a MKIII 3.7inch gun of 11th Battery in action

2 Canadian Heavy Anti Aircraft Regiment: 1 Battery 8 Battery 11 Battery: 3.7 Inch 4.5 inch

Unit No.260

 

20 February 1945: Recce parties went forward via Antwerpen, Turnhout, Eindhoven to Mill where they found billets for the night. The Regiment had been placed under command of 3 AGRA, under 30 Corps. Gun positions were chosen in and about Vortum, the area was limited and the two troops of each Battery were close together. RHQ CP was close behind, and all waggon lines, orginally in the open fields later moved into the streets of Boxmeer. The Regimental convoy came up the following day. The first rounds were fired into Germany at 14.50hrs.From then until the morning of the 27th February firing was heavy and considerably. The 1st battery alone fired 4638 rounds and the other two Btys each about the same amount.

 

27 February 1945: Regimental Recce parties crossed the Maas at Gennep and entered Germany.

 

28 February 1945: 11.30hrs all 24 guns were in action in a straight line between Goch and Asperden. F groups only came up, and the remainder stayed in comparative comfort in Boxmeer.

 

3 March 1945: Regiment concentrated in area near Terborg (Gelderland). The Recce parties had been startled to see waving and cheering, throngs lining the streets of the small villages through which they drove, and wondered what sort of  people were the Germans, until they realised that they had crossed the Dutch frontier and were once again in Holland. The days in Terborg were spent in cleaning, equipment, brush up lectures in gunnery, and trying to get acuainted with the dial-sights. The Dutch people, liberated only a few days before, were very friendly, but that they had suffered for five years was brought home to the Regiment by one Dutch woman, who placed a pan near 11 Bty billets with beside it a sign: "please will you the bread what you over, do here in".

 

6 April 1945: 1 Battery was placed under command 10 Medium Regiment to give fire support, at 14.00hrs Major Byers with his Recce parties speeded off towards Vorden (Gelderland). For gun positions were found just in time to bring the guns straight through the RC, the Battery area was down a small side road. with CPs in rooms kindly provided by the local inhabitants. The ground was soft and a great deal of winching was needed. The attack went in on Zupthen early the next morning, but the Bty was only called upon to fire 182 rds, a report from an OP stated that this fire had been extremely effective, with airbursts at roof-top level causng many casualties.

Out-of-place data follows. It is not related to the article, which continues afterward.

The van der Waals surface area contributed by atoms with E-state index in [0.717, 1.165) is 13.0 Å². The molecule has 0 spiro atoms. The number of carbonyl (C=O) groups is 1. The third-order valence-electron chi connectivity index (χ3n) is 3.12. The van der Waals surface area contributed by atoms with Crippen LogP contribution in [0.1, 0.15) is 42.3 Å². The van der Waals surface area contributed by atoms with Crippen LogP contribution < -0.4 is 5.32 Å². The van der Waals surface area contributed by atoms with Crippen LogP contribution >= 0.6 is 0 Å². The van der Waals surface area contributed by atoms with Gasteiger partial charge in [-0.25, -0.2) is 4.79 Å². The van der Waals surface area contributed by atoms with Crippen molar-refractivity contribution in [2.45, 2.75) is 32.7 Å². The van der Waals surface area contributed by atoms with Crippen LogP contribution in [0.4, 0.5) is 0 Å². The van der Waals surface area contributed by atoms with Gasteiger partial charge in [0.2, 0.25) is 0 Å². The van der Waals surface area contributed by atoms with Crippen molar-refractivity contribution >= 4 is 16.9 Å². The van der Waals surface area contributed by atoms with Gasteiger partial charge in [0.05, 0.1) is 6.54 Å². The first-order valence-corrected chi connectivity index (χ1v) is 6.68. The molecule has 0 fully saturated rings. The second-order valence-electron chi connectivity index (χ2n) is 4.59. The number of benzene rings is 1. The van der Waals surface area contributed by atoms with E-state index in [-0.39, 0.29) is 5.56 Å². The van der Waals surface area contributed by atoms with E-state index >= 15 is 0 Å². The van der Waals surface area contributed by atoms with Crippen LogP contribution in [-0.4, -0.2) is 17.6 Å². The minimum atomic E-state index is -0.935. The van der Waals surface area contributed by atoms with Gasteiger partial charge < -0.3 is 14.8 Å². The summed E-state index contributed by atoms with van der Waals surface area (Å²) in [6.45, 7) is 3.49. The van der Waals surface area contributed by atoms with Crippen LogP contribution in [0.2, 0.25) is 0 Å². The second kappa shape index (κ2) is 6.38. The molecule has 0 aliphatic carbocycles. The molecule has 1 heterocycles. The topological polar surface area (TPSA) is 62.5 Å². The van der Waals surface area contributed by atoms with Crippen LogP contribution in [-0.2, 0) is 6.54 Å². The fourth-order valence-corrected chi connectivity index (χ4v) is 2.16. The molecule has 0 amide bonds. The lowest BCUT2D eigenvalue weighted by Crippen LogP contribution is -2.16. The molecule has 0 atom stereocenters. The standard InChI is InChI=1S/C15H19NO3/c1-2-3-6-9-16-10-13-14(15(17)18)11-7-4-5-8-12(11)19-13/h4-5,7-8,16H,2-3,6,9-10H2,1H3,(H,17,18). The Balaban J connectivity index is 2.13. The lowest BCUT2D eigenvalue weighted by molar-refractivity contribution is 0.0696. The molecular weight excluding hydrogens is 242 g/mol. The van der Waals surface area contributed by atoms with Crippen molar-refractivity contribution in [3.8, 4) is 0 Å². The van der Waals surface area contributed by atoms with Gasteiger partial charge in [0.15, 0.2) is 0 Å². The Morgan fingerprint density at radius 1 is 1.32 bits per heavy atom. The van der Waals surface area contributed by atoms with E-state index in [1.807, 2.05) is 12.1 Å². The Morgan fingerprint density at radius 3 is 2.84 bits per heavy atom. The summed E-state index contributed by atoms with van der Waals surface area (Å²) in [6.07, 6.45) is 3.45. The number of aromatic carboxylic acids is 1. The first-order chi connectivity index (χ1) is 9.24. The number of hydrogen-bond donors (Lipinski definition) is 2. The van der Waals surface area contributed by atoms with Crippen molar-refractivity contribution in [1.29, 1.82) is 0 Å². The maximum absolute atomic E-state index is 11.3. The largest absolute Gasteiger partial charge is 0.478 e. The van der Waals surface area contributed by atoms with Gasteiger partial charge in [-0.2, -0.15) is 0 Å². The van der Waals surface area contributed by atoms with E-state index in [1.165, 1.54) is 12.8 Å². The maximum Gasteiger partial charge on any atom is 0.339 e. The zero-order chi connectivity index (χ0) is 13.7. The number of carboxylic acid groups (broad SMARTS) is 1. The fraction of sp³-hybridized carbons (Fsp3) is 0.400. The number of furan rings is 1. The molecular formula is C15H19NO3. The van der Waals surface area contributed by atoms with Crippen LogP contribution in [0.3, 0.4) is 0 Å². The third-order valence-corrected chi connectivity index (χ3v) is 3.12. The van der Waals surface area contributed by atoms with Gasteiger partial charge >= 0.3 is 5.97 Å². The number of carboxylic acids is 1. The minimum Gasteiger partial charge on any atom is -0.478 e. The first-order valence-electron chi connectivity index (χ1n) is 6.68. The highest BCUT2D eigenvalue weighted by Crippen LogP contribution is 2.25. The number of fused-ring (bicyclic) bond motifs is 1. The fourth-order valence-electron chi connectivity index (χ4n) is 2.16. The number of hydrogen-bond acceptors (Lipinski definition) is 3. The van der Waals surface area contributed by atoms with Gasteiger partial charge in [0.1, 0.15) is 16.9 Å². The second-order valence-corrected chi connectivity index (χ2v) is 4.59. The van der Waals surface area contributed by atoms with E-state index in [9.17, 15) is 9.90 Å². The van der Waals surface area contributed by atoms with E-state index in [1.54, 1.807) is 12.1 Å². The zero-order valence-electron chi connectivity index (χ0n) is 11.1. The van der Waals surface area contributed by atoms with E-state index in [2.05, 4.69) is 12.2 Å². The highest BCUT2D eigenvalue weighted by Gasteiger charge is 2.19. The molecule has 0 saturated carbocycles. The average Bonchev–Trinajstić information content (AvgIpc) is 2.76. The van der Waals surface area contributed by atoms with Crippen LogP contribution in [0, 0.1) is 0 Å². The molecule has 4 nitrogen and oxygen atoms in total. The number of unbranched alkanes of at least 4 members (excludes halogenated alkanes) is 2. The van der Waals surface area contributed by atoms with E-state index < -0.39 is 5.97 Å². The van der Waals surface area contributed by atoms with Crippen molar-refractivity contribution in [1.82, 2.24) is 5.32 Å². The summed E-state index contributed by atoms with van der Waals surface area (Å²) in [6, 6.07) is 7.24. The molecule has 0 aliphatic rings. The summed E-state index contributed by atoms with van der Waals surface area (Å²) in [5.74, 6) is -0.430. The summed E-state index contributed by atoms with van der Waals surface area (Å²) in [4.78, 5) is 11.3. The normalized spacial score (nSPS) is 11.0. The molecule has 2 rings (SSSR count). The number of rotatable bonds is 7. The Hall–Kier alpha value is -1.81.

8 April 1945: The 1 Battery moved again still under 10 Medium Regiment, to support 3 Division attack on Deventer, from positions a mile North of Bathmen. This deployment was the easiest on record, and shooting was fairly regular, mostly counter-mortar and HF tasks.

 

11 April 1945: Deventer was entered on 11th April, on which the remainder of the Regiment came up from Terborg and went into action near 1 Battery. The Regiment was called to fire an extensive counter flak and counter battery programme of 2645 rounds.

 

13 April 1945: The guns were put on wheels, the Radar troop was moved from Cleve to Albergen (Drente)

 

16 April 1945: Regiment moved into Germany.

 

14 May 1945: Regiment moved to Harskamp, here until 26th June, we lived in great comfort in a regular army camp, complete with regimental cinema and dance hall. The Regiment had entrusted to its care a large PW camp containing nearly 4000 German soldiers and Dutch SS Troops.Soon as the Germans were segregated and returned to the Fatherland, but guard duties over the rest required one complete Bty on the camp, one in reserve on ten minutes call, while the third Bty had a day off. On 26th June the Dutch Army took over Harskamp, and the Regiment moved to bivouac by Soesterberg Airfield under canvas.